“The party of underprivileged youth,” as the ‘Mahattaya parties’ called them in 1971 is now a near 50-year-old organisation with its founding members balding and greying. Sunday’s performance suggested that it is once again a formidable force that could shake the political firmament despite the many vicissitudes endured. The JVP, of course, is not all that gaga and great as the performance on Sunday may suggest. It has still not attained the maturity to apologise to the people for its harebrained two revolutions which caused thousands of deaths to innocents and the destruction of state property running into billions.

Sunday’s impressive exhibition of political muscle flexing with sheer numbers raises the question: Can the JVP be dismissed as a minor political force as it happened at recent elections, garnering around 5 percent of the national vote or is it now a political force with much greater clout that could tilt an election even though it cannot win?

Under the present system of a presidential election, if on the first round no candidate polls more than 50 percent of the total number of votes , in the second round all candidates other than the first two polling the highest numbers will be eliminated but their preference votes will be added to the two leading candidates. Thus JVP could become the kingmaker by directing their votes to one or the other of the contestants.

JVP comrades, like most Marxist oriented parties, have not attempted to mix religion with politics unlike the membership of the Pohottuwa (Sri Lanka Podujana Peramuna – SLPP) or the UNP. Of course, they cannot follow the dictum of Karl Marx: ‘Religion is the opium of the people’ in this country, where politicisation of religion has been in practice even before Independence. The JVP did have a sprinkling of monks in the front rows at Sunday’s show. Being basically a rural party, the traditional nexus between the party and the temple has to be there. But a commendable feature of JVP politics has been that there has been no attempt to exploit religion for political or personal gain.

This is quite a contrast with some prospective candidates who are seen and reported to be ‘seeking the blessings’ of very many mahanayakes, anunayakes, well-known priests, worshipping at sacred temples and historic places.  These supposedly religious devotions should not be subject to political comments if these were strictly personal religious devotions.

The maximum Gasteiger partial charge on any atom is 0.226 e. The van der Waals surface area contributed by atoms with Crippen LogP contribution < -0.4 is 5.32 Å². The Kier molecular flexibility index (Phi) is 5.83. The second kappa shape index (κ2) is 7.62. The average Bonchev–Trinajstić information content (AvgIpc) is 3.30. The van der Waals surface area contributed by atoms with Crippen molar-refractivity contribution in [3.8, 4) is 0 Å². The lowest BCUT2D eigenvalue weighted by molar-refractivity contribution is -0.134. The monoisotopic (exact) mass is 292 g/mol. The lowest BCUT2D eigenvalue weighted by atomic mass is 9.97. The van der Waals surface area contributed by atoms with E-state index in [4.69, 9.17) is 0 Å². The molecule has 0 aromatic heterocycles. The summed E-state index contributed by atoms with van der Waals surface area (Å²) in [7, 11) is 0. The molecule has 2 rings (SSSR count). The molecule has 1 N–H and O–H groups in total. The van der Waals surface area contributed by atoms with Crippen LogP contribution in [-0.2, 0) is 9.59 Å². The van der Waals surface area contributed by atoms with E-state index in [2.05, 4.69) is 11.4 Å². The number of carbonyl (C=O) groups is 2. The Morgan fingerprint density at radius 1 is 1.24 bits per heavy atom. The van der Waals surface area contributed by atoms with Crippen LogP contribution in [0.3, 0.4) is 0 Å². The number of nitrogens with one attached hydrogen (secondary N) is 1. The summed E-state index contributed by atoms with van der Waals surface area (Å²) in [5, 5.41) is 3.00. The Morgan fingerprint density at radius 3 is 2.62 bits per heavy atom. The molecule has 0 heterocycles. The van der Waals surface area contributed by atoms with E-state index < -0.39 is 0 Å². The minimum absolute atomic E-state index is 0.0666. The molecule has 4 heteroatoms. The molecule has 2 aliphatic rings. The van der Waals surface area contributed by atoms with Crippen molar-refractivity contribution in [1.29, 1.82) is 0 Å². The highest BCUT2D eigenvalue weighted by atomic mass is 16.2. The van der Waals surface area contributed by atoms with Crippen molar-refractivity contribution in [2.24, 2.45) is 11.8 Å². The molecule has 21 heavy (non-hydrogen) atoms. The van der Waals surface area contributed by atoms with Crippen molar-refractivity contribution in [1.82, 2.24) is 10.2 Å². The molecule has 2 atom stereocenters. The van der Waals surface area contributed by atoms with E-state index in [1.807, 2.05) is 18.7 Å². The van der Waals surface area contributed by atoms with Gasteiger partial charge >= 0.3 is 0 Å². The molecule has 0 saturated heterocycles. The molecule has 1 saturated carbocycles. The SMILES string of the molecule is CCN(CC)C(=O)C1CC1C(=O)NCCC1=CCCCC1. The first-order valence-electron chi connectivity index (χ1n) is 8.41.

But, this splurge of visitations during the inaugural days of the main political jamboree accompanied by the press and TV gangs — cameras whirring — give impressions of mixture of piety and political ambitions of a high order. This invariably results in the politicisation of religion on a mass scale, giving Sri Lankan religions a political colouration. The monks, too, are well aware of this politicisation, some of them being identified as stalwarts of political parties.  Is their so-called ‘blessing’ of politicians of dubious repute, a political or religious act?

All this is nothing new — and has been there since Independence with the origins dating back to the Anuradhapura kingdoms, where monks advised monarchs on governance. JVPers, unlike London educated Marxists of the 1930s, have their ears fixed to the ground. Remember the 1988/89 revolution was against the Indian intervention?

However, what matters most is the JVP’s choice of the presidential candidate. Some of its leaders have openly declared their opposition to the Rajapaksas. Overtly they are against the ‘pro-Western imperialist UNP’. There will be about another 100 days or so to go for the election.